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Mahāyoga (Sanskrit for "great yoga") is the designation of the first of the three Inner Tantras according to the ninefold division of practice used by the Nyingma school of Tibetan Buddhism.

Mahāyoga is held to emphasise the generation stage (or "development stage") of Tantra, where the succeeding two yana, anuyoga and atiyoga, emphasise the completion stage and the synthesis or transcendence of the two, respectively.



Reginald Ray (2002: p. 124) associates the Mahāyoga with removing aggression, or anger. An embedded quotation by Tulku Thondup identifies the focus of Mahayoga as viewing the universe as a manifestation of the Buddhist deities, a practice associated with the two truths doctrine that recognises both a conventional and an ultimate truth:

Mahāyoga-yana is associated with the masculine principle and is for those whose primary defilement is aggression. In Mahāyoga, one visualizes oneself as the divinity with consort. "All manifestation, thoughts and appearances are considered to be the sacred aspects of the divinities within relative truth," in the words of Tulku Thondup. By visualizing all phenomena as the deities of the mandala of buddhahood, in the development stage, all appearances are purified.[1]

Ray (2002: p. 124) highlights the pre-eminent usage of visualization amongst the techniques of tantric sadhana and the teaching of the "eight cosmic commands":[2]

One particular keynote of mahāyoga-yana has to do with the use of visualization. In the Vajrayana in general, one visualizes oneself as the buddha, thus giving external form to the enlightenment within. Like-wise, one visualizes the external world as pure and sacred, thus under-cutting the usual practice of taking things as impure and defiled. In mahāyoga, one comes to the realization that actually all of our everyday experience is a visualization. Just as we can visualize ourselves as a buddha and the world as pure, so we can visualize ourselves as an existent ego and the world as defiled. Realizing that all of our images and conceptions of reality are in fact complex visualizations, we gain a unique entry into the underpinnings of the conventional world and gain a certain kind of unparalleled leverage over it. This is reflected in the mahāyoga-yana teaching of the "eight cosmic commands," eight kinds of ways to intervene in the operation of the conventional world and alter its momentum for the benefit of others.[1]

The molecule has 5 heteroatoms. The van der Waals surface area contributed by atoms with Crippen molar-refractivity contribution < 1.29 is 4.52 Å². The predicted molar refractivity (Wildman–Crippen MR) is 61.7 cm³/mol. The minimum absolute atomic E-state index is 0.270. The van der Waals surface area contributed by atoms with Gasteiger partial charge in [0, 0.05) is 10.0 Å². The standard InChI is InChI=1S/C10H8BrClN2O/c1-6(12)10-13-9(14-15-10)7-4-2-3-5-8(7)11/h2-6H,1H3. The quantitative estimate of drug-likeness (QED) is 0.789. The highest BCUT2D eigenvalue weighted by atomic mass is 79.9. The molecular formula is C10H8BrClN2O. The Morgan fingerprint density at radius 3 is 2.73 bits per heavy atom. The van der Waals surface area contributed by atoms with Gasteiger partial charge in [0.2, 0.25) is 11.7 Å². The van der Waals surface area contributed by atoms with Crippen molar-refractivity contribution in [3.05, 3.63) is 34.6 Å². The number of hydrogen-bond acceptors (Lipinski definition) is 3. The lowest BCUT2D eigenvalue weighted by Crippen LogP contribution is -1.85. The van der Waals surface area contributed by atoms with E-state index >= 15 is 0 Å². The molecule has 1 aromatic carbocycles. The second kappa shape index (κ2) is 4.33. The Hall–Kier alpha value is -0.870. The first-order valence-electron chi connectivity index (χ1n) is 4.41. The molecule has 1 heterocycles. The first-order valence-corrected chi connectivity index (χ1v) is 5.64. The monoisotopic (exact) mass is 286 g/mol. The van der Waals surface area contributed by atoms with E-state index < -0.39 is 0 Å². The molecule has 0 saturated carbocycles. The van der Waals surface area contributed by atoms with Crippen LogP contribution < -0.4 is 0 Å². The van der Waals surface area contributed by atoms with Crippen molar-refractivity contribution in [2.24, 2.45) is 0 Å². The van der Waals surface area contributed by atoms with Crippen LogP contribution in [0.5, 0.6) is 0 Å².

Mahāyoga textual tradition


As with the other yanas, Mahāyoga represents both a scriptural division as well as a specific emphasis of both view (Tibetan: ta-ba) and practice (Tibetan: yod-pa). Mahāyoga scriptures are further divided into two sections: the Sadhana section, consisting of practice texts for meditation on specific deities, and the Tantra section.

In introducing the mTshams brag Edition of the Collected Tantras of the Ancients rnying ma rgyud 'bum, the textual tradition of the Mahāyoga-yana, the "Tibetan and Himalayan Library"[3] states:

The Mahāyoga section of the Collected Tantras of the Ancients is the largest of the three. It is divided into two major sections: the Tantra Series (rgyud sde) and the Practice Series (sgrub sde). One of the seminal Tantras of the Ancients found in this section is the Secret Essence Tantra or ''gsang ba'i snying po'i rgyud'', which has spawned not only a plethora of Indo-Tibetan commentaries but also a heated debate in Tibet over its authenticity.[4]